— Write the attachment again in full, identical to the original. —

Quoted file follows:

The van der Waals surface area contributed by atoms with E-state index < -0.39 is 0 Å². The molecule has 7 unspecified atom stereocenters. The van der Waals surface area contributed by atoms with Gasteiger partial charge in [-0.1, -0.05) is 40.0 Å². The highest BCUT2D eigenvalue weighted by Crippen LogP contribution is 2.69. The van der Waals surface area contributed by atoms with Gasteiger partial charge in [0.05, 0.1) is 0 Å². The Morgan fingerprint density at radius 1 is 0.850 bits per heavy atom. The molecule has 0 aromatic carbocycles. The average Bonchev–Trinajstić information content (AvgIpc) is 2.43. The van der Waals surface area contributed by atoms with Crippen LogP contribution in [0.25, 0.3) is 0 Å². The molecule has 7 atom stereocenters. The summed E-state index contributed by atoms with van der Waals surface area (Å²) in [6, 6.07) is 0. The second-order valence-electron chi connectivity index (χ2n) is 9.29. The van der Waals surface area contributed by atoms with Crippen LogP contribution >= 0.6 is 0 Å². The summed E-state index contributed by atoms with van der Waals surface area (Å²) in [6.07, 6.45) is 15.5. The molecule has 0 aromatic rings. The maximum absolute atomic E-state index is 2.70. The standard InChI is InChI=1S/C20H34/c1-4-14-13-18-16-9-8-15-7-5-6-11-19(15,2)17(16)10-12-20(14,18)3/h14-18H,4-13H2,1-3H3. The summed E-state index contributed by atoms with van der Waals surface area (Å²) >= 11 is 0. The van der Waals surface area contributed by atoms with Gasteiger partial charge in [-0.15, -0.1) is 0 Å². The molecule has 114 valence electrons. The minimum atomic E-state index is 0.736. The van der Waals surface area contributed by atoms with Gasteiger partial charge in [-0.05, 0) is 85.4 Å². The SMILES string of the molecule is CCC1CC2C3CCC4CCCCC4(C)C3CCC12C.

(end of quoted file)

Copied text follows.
The van der Waals surface area contributed by atoms with E-state index < -0.39 is 0 Å². The molecule has 7 unspecified atom stereocenters. The van der Waals surface area contributed by atoms with Gasteiger partial charge in [-0.1, -0.05) is 40.0 Å². The highest BCUT2D eigenvalue weighted by Crippen LogP contribution is 2.69. The van der Waals surface area contributed by atoms with Gasteiger partial charge in [0.05, 0.1) is 0 Å². The Morgan fingerprint density at radius 1 is 0.850 bits per heavy atom. The molecule has 0 aromatic carbocycles. The average Bonchev–Trinajstić information content (AvgIpc) is 2.43. The van der Waals surface area contributed by atoms with Crippen LogP contribution in [0.25, 0.3) is 0 Å². The molecule has 7 atom stereocenters. The summed E-state index contributed by atoms with van der Waals surface area (Å²) in [6, 6.07) is 0. The second-order valence-electron chi connectivity index (χ2n) is 9.29. The van der Waals surface area contributed by atoms with Crippen LogP contribution >= 0.6 is 0 Å². The summed E-state index contributed by atoms with van der Waals surface area (Å²) in [6.07, 6.45) is 15.5. The molecule has 0 aromatic rings. The maximum absolute atomic E-state index is 2.70. The standard InChI is InChI=1S/C20H34/c1-4-14-13-18-16-9-8-15-7-5-6-11-19(15,2)17(16)10-12-20(14,18)3/h14-18H,4-13H2,1-3H3. The summed E-state index contributed by atoms with van der Waals surface area (Å²) >= 11 is 0. The van der Waals surface area contributed by atoms with Gasteiger partial charge in [-0.15, -0.1) is 0 Å². The molecule has 114 valence electrons. The minimum atomic E-state index is 0.736. The van der Waals surface area contributed by atoms with Gasteiger partial charge in [-0.05, 0) is 85.4 Å². The SMILES string of the molecule is CCC1CC2C3CCC4CCCCC4(C)C3CCC12C.